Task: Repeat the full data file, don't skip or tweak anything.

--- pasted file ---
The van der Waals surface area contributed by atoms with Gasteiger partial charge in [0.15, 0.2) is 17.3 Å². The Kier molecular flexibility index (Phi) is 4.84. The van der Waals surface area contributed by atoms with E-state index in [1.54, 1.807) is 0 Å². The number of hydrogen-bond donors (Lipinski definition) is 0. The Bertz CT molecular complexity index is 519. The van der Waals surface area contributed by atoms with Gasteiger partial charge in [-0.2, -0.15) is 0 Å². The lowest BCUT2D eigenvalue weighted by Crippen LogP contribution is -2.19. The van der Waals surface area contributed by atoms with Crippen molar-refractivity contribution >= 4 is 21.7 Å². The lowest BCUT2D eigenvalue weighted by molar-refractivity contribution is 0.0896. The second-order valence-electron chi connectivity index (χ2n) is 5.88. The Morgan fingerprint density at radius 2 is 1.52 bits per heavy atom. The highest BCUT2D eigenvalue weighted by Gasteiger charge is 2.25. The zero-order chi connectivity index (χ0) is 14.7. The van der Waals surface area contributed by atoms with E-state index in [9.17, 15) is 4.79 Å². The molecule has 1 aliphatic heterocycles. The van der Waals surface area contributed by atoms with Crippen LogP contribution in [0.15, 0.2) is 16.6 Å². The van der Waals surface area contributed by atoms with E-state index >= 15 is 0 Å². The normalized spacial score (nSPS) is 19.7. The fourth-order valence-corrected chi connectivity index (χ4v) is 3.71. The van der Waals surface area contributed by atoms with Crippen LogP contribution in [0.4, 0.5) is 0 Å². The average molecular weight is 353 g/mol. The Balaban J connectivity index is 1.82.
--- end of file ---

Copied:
The van der Waals surface area contributed by atoms with Gasteiger partial charge in [0.15, 0.2) is 17.3 Å². The Kier molecular flexibility index (Phi) is 4.84. The van der Waals surface area contributed by atoms with E-state index in [1.54, 1.807) is 0 Å². The number of hydrogen-bond donors (Lipinski definition) is 0. The Bertz CT molecular complexity index is 519. The van der Waals surface area contributed by atoms with Gasteiger partial charge in [-0.2, -0.15) is 0 Å². The lowest BCUT2D eigenvalue weighted by Crippen LogP contribution is -2.19. The van der Waals surface area contributed by atoms with Crippen molar-refractivity contribution >= 4 is 21.7 Å². The lowest BCUT2D eigenvalue weighted by molar-refractivity contribution is 0.0896. The second-order valence-electron chi connectivity index (χ2n) is 5.88. The Morgan fingerprint density at radius 2 is 1.52 bits per heavy atom. The highest BCUT2D eigenvalue weighted by Gasteiger charge is 2.25. The zero-order chi connectivity index (χ0) is 14.7. The van der Waals surface area contributed by atoms with E-state index in [9.17, 15) is 4.79 Å². The molecule has 1 aliphatic heterocycles. The van der Waals surface area contributed by atoms with Crippen LogP contribution in [0.15, 0.2) is 16.6 Å². The van der Waals surface area contributed by atoms with E-state index >= 15 is 0 Å². The normalized spacial score (nSPS) is 19.7. The fourth-order valence-corrected chi connectivity index (χ4v) is 3.71. The van der Waals surface area contributed by atoms with Crippen LogP contribution in [0.4, 0.5) is 0 Å². The average molecular weight is 353 g/mol. The Balaban J connectivity index is 1.82.